Nothing says "no one's home" like an overflowing mailbox. Delay your mail delivery while you're on vacation to hide the fact that your home is empty and to keep sensitive documents from falling into the wrong hands. If your mailbox empties into your home, you may have no reason to stop mail delivery. But if your box is positioned in a way that makes it accessible to others, putting your mail on hold is the safest choice. It's also convenient because, otherwise, you'll have to pick up any excess mail at the post office if your mailbox gets full while you're away. Setting up a mail hold is as simple as contacting the U.S. Postal Service.

How Do I Put a Hold on My Mail?

For most people, the easiest way to stop mail delivery is to use the Postal Service website. Find the "Hold Mail" option under the "Track & Manage" heading on the site's homepage. Enter your address and the site will tell you whether mail holding is available there. It's available for most home addresses, whether you live in a single-family home or in an apartment building.

Once the site confirms that your address is eligible for mail holding, enter the dates of your travel and specify whether you want your mail delivered when you return home or whether you prefer to pick it up at the post office. You'll receive a confirmation email, including a confirmation number, once you submit your request. If you want to edit your travel dates or cancel your hold, you'll need that confirmation number.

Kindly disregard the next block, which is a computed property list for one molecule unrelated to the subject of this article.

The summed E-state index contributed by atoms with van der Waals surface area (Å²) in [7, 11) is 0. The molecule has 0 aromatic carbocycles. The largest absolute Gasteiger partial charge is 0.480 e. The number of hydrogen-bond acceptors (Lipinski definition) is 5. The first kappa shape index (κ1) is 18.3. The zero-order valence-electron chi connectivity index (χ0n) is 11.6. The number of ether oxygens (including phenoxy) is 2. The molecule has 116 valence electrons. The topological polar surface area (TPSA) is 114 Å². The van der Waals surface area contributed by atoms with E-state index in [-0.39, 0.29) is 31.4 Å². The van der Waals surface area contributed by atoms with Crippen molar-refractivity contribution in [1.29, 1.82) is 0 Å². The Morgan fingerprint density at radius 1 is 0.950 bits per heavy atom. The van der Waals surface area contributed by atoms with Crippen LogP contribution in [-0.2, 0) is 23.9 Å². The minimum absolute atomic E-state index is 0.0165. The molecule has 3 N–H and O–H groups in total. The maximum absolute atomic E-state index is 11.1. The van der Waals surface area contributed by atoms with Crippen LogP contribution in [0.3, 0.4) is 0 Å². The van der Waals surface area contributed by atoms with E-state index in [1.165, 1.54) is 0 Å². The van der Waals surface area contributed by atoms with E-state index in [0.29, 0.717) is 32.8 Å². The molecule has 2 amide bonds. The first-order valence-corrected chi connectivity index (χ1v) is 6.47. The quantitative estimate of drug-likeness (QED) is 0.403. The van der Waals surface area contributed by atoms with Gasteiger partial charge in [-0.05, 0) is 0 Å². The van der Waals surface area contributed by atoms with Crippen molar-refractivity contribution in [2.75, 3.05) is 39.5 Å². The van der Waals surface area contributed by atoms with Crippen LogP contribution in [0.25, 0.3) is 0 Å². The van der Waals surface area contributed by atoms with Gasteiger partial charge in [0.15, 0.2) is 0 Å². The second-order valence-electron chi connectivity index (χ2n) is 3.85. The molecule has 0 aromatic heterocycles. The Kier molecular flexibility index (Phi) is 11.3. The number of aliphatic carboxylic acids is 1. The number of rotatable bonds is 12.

The Postal Service also takes hold requests in person at its branches or over the phone. At the post office, fill out form 8076, Authorization to Hold Mail. It simply asks for your name, address, the beginning and ending dates for your hold and your preferred way to receive your accumulated mail. To schedule a hold by phone, call the Postal Service main customer service number, 1-800-ASK-USPS.

What Else Should I Know?

Forgot to submit your request until the last minute? No problem. The post office can start your hold the day after you request it. It will hold your mail for anywhere from three to 30 days. If you plan to be away for more than 30 days, the Postal Service will forward your mail to a temporary address. Even if you're taking a trip shorter than 30 days, you may opt to have your mail forwarded to you at your location for a fee.

Once you're home, your mail carrier will deliver all of your accumulated mail to your address unless you specified that you would pick it up. If it doesn't all fit in your mailbox, he will leave a notice asking you to come pick up the excess mail at the post office. Anyone picking up mail at the post office must present photo ID matching the address on the mail.

If you have a post office box and plan to be gone for 30 days or less, you don't need to file a mail hold request. Your mail will all be kept in your box until you pick it up.